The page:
The optical arrangement defining the field of view of the device is provided in FIG. 1 by a view port 21 and a field stop 22. Field stop 22 is defined here by the shape of housing 11 itself around the exit viewing aperture at the front of the device, although other stop arrangements may also be used. The transverse dimensions and disposition of field stop 22 are chosen to define a field of view of convenient size. For example, a field of view with a 10 to 15 degree half-angle has been found to be convenient for viewing most astronomical objects of general interest. In other embodiments of the invention, the optical arrangement may also include further means for magnifying the objects in the field of view in the manner of conventional binoculars or small telescopes. The optics of such alternative arrangements are well known and may readily be implemented with the present invention by those skilled in the art.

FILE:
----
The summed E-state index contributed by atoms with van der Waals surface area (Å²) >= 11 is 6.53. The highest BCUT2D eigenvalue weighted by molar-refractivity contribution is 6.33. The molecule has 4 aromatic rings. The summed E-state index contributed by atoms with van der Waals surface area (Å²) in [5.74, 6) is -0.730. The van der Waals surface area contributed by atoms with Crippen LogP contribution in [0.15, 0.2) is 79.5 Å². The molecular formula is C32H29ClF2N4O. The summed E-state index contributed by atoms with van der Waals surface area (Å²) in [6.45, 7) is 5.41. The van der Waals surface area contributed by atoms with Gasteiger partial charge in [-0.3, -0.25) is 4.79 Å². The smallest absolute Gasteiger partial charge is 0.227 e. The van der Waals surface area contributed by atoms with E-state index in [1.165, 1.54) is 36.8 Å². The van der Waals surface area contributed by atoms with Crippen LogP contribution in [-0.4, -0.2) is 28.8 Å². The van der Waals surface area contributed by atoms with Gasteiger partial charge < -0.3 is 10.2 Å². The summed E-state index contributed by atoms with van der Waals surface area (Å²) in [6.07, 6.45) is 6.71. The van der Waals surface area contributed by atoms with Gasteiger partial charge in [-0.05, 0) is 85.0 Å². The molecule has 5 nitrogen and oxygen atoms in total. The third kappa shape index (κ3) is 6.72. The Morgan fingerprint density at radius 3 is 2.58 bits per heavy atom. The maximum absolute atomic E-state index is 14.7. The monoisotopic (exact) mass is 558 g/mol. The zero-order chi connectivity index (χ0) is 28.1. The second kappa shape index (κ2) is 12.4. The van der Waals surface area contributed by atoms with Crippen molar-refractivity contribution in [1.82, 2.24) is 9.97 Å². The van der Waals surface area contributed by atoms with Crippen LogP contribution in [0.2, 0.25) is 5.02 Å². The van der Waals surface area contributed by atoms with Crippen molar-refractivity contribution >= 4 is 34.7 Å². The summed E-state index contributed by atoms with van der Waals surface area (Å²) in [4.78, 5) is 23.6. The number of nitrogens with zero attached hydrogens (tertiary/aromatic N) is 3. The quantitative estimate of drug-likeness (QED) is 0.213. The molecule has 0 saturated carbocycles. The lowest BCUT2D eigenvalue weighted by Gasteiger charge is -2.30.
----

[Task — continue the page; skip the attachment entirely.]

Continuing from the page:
The overlay arrangement 14 for superimposing the reference display on the field of view comprises a two-dimensional display means 26, a re-directing mirror 27, a beam splitter 28, and a focusing lens 29. Display means 26 may be provided by a flat liquid-crystal display (LCD), although plasma displays or other types of displays could also be used to implement the invention. Beam splitter 28 is inserted between view port 21 and field stop 22 at a nominal 45 degree angle to the optical axis of the view port and field stop. Although conventionally known as a beam "splitter," in the present configuration the component actually operates in reverse as a beam "joiner" to combine light from display means 26 and from field of view 13 along a common path to the user's eye at view port 21, thereby to form the overlaid display. Focusing lens 29 is interposed between the display means and the beam splitter along an optical axis perpendicular to the optical axis of the view port and field stop. Lens 29 serves to place the reference display from the display means at infinity. This makes the apparent direction and distance of the reference display to the observer coincident with the viewing direction of the device and distance to the observed celestial sphere. The relative distances, sizes, and angles of these components are selected so that the reference image on the display means appears on the same scale as the actual objects in the field of view.